According to one of its religious texts, “The dragon incarnate, the Antichrist in the form of man, the evil one, was born in the year 2000 in Bethlehem, the City of David.” This was followed by another text, proclaiming, “The Antichrist or evil one, with divine permission, will be shown to us at the age of 12, before he has been freed from his chains. He will come in the guise of a prodigy and he will show wisdom and convince us of his power with fraudulent miracles which will be spread around the world by his infernal mother and other devotees.”

The year 2013 came and went without a trace of this devil, planting a seed of doubt in the community. The promised expansion of the Palmarian kingdom sung about by the church’s 70 monks and nuns as “the biggest known to man” hasn’t materialized either.

The church’s leadership has withdrawn such religious texts on three occasions, once under Hernández’s orders so that the unfulfilled predictions could be removed. The excuse was that they had to bring the pope’s details up to date, but while they were at it, they got rid of anything that could be construed as  untrue. It didn’t matter, however, that Domínguez, Alonso and Hernández had lied about visions of the Virgin. The important thing was a blind faith in a religious order.

Miguel Perlado, a psychologist specializing in religious cults and founder of the Ibero-American Association for the Investigation of Psychological Abuse, has treated seven former members and considers them to be severely damaged psychologically.

“The young people who get out are lost,” he says. “They have a big problem with their identity. They have been emotionally abused and brainwashed into feeling terrified of Satan.”

After years of being subjected to the sect’s radical doctrine, they suffer psychopathological conditions that lead to serious problems such as drug addiction and anxiety attacks. Perlado defines the sect as “a money-making machine.”

“The worst thing is how they brainwash the children who are not allowed to speak to anyone outside the church,” says Father Guido.

So how did a movement like this, initially buoyed by nothing but fabricated apparitions, manage to attract so many members?

Apparently Domínguez was blessed with an irresistible charisma, which he used to seduce potential followers. And while he was enjoying sexual relations with various partners, he demanded absolute celibacy from his followers, who worshiped his leadership qualities. He had an opinion on everything and a lively personality. Manuel Alonso, who would be the next Pope, worked in the wings translating ultraconservative texts into a range of languages to gain a worldwide following. They nurtured an us-and-them mentality with enemies including the Roman Catholic Church, masons, communists and the political classes.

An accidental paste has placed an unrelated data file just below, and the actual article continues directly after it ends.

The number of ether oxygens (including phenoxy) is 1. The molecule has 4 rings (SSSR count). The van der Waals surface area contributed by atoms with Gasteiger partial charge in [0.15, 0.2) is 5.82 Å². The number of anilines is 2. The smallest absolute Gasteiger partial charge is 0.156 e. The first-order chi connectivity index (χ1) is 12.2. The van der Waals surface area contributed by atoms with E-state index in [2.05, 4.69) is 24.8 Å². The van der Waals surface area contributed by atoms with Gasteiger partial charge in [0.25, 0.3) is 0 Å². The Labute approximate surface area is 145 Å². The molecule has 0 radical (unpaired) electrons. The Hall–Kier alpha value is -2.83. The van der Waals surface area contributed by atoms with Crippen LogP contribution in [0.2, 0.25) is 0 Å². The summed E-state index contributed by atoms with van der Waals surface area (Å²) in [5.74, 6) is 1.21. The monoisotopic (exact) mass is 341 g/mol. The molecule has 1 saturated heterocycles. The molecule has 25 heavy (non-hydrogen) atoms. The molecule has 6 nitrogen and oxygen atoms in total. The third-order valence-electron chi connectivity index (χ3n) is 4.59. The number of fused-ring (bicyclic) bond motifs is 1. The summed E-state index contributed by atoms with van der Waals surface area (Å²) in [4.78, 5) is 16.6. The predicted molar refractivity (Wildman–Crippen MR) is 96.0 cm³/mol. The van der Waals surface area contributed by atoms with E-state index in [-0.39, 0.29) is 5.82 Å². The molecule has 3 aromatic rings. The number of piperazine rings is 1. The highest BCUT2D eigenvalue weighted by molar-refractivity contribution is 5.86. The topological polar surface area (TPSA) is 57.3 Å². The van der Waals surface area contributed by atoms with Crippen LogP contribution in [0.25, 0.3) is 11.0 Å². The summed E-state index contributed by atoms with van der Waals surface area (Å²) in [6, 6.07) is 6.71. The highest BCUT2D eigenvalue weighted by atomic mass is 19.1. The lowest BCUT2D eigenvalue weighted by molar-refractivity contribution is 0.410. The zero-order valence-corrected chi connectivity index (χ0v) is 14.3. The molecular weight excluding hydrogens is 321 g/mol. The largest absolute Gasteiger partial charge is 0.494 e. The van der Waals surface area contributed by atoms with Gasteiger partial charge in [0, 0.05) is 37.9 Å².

What sets El Palmar de Troya apart from the other 250 sects flourishing on Spanish soil? Mainly its healthy cash flow

The current Pope, Pedro III, declined to comment on the revelations concerning his church. “We don’t give interviews,” he told EL PAÍS over the phone.

Meanwhile, Perlado concludes: “Movements that are driven by money are brutal. You can only get in via the Al Capone route.”

Rules and more rules

Ginés Jesús Hernández maintains that he relaxed the rules for members during his five-year term as pontiff. However, psychologist Miguel Perlado contests this: “Far from the rules being relaxed, they became much stricter. There were far too many demands made on young people who can never attain this kind of pure state.” For example, the sect has imposed increasingly stricter rules on members, banning them from going to the movies or wearing short sleeves.

Meanwhile, Hernández has imposed his political views under the guise of religion.In a sermon delivered on 20 November, 2011 that coincided with a general election in Spain, Hernández told members to do the following: “prayer and penitence; prayer and penitence; obedience to the hierarchy and humility. This is Christ’s way. This or nothing. The cross or nothing."

Refering to Spain's system of regional autonomy, he said: “Every autonomous region wants more concessions so that they can steal more. The Bilderberg group manages the world, them and other small groups that are interrelated… When a government annoys them, they give them a call. Change or your life is over. Just look at the Italian prime minister Aldo Moro.”

He added that El Palmar de Troya has had to shed followers in recent years: “We had to excommunicate nearly half the church. Almost all our followers in Ireland have been excommunicated, also in Germany and in many other places,” he explained, highlighting the dangers posed by society: “The internet, like all other means of communication, is managed by the masons, my dear children,” he said.

English version by Heather Galloway.